FIG. 1 shows an elevational view of an articulated, compliant offshore structure 10 incorporating a preferred embodiment of the present invention. As will become apparent in view of the following description, the preferred embodiment of the structure 10 is adapted for use as an oil and gas drilling and production platform for placement in water depths exceeding about 300 meters. However, the present invention can assume many other embodiments and can be used for a variety of other purposes. To the extent that the following description details a specific embodiment of an offshore drilling and production platform, this is by way of illustration rather than limitation.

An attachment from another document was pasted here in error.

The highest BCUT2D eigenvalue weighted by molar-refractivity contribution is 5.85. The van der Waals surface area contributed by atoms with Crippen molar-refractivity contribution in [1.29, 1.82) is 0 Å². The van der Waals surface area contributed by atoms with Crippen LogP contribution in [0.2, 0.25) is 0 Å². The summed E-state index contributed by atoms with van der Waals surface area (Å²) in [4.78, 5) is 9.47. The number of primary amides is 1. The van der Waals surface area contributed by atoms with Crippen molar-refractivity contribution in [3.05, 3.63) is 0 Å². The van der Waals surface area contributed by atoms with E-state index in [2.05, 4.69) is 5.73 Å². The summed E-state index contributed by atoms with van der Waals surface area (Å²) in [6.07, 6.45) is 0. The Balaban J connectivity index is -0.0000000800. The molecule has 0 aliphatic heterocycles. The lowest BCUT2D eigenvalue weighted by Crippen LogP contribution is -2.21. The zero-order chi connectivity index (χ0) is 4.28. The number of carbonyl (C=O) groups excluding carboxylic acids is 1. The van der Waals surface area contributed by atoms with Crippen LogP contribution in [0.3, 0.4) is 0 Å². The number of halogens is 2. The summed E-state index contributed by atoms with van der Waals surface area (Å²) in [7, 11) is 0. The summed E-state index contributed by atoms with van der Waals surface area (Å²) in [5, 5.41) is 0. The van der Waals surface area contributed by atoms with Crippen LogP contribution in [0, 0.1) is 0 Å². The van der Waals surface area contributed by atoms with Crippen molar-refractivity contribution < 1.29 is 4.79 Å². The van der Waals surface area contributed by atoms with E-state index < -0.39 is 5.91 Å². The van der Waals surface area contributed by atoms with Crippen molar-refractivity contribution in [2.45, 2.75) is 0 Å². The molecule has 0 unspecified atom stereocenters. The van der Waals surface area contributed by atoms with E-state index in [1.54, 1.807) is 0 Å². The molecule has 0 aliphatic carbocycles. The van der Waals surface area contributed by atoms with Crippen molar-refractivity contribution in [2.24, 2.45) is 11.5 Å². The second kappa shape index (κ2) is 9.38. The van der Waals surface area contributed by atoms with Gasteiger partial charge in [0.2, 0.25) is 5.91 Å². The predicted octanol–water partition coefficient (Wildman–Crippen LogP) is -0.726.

As shown in FIG. 1, the articulated, compliant offshore structure 10 includes a drilling and production deck 12 rigidly secured atop a tower 14. The tower 14 is supported by a base portion 16 which in the preferred embodiment establishes a gravity-type foundation for the structure 10. In the preferred embodiment, reinforced, prestressed concrete shell construction is used for both the tower 14 and base 16. However, steel space frame structures could be used instead. The tower 14 is connected to the base 16 by an articulated joint 18 (FIG. 2) which permits the tower 14 to sway about the base 16, rendering the structure 10 compliant in response to forces imposed by wind, waves and ocean currents. As detailed more fully below, in the preferred embodiment the articulated joint 18 incorporates an elastomeric hinge interposed between mating hemispherical bearing surfaces. However, it should be understood that the nature of the articulated joint 18 is not critical to the structure 10 and that many other types of articulated joints could be used in place of that described below. For example, in an embodiment of the structure 10 in which the base and tower are steel space frame structures, the joint 18 could take the form of a flex bay as taught in copending U.S. patent application Ser. No. 756,405, filed July 17, 1985.